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Most default options offered by superannuation funds1 recall Henry Ford’s words that “Any customer can have a car painted any colour that he wants so long as it is black.”
It’s estimated that around 80% of Australians with superannuation accounts have their money invested in a default option.2
Last year’s Productivity Commission’s study of the efficiency and competitiveness of the superannuation system revealed that around 70% of super funds have just a single default. That is, irrespective of age, account balance or gender, all members in these super funds were placed in a one-size fits all investment option.
The report also found that around another 30% of super funds consider just one factor, usually age, in designing their defaults. These funds, might, for example, have a default for members aged under 50 and another for those over 50. Not quite one-size fits all, but close.
QSuper’s eight-group Lifetime default series, stands apart from all others. Lifetime is unique in Australian superannuation as it takes two factors into consideration — age and the member’s Lifetime account balance.
Age: Age is a reasonable proxy for time to retirement and risk tolerance.
As members get closer to retirement they naturally become more risk averse.
Lifecycle investments, such as Lifetime, gradually reduce investment risk as members age to provide more certainty and stability in their retirement benefit.
Account balance: Not all members accrue savings equally. Some have lower salaries, or make additional contributions, or may have had breaks, for instance.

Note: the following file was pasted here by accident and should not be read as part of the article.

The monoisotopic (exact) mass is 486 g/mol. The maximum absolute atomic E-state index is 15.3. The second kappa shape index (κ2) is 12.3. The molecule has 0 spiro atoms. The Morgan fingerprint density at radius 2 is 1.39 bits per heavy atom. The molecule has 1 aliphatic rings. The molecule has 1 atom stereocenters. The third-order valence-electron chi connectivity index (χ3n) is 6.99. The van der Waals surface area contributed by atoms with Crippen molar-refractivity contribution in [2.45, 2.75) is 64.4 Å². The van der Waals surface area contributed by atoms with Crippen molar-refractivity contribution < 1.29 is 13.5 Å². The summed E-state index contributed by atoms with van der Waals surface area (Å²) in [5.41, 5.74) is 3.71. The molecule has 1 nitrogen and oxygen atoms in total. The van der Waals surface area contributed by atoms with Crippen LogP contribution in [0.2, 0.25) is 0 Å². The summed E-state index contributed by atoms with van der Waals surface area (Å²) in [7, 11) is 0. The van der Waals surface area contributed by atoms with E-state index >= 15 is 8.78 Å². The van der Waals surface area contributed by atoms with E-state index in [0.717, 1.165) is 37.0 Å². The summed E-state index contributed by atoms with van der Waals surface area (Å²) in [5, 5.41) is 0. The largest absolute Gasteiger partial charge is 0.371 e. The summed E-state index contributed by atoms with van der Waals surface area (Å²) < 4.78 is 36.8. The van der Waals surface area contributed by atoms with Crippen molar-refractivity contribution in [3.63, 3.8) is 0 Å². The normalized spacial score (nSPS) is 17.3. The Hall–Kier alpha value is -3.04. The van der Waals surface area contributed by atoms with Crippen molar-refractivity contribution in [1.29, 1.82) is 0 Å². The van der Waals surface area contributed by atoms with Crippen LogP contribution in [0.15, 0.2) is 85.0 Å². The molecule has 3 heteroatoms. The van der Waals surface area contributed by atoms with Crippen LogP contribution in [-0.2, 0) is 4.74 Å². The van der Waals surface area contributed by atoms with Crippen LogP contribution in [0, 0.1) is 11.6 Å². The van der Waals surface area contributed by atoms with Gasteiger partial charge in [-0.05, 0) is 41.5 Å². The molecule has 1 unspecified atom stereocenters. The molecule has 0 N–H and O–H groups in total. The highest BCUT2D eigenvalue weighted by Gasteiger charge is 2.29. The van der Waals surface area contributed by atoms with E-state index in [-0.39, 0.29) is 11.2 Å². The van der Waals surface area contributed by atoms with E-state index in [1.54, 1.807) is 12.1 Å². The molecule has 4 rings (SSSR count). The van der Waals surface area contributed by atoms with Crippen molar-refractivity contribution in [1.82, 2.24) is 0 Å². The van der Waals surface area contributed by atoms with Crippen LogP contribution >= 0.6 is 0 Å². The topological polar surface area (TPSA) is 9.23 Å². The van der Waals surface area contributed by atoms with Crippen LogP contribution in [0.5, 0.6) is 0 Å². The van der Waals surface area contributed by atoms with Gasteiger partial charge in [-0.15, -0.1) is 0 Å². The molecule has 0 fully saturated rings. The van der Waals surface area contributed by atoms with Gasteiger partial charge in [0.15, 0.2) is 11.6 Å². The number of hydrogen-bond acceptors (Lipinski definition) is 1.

Members with more savings, have more assets “at risk”, but they also have more ability to protect against these risks.
Investment risks impact higher balances more, which is why Lifetime automatically allocates more return-protecting assets to members with higher balances.
Lifetime automatically responds to members’ changing circumstances.
Twice a year (May and November), QSuper reassesses members’ age and account balance, and if things have changed, move members into another group.
Younger members are placed in a Lifetime option emphasising return-seeking investments. As members move closer to retirement, they are gradually moved into Lifetime investment options that increasingly emphasise protecting the gains accumulated over many years.
Overlaying account balance considerations means that the move towards more defensive assets happens at a later age for those with smaller balances. This reflects the lower downside risk they face in the instance of a share market correction, compared to the upside potential of higher returns providing more financial independence in retirement.
QSuper’s unique risk-balanced investment approach means that the Lifetime series is not a one-trick pony over-dependent on strong share markets to deliver against its return objectives.
All eight Lifetime stages feature sizeable exposure to unlisted infrastructure, private equity (investments in privately owned businesses not listed on share markets) and real estate, as well as long dated government bonds, which tend to do well when shares underperform, and underperform when shares do well.
In other words, the Lifetime default series has multiple sources of risk and return potential. That’s risk-balanced investing in action.
The majority of QSuper’s near 580,000 members are invested in Lifetime - some automatically because they haven’t made an active investment choice, and many because they have made a calculated decision to trust QSuper with their retirement outcomes.
1. Default options are the investment options in which the super funds of members, who don’t make an investment choice, are placed.
2. Choosing an investment option (Investment choice). SuperGuide. https://www.superguide.com.au/superannuation-topics/investment-options. Accessed 27 June 2019.
3. Superannuation: Assessing Efficiency and Competitiveness – Inquiry report. No. 91, 21 December 2018. Australian Government. Productivity Commission. https://www.pc.gov.au/inquiries/completed/superannuation/assessment/report. Accessed 27 June 2019.
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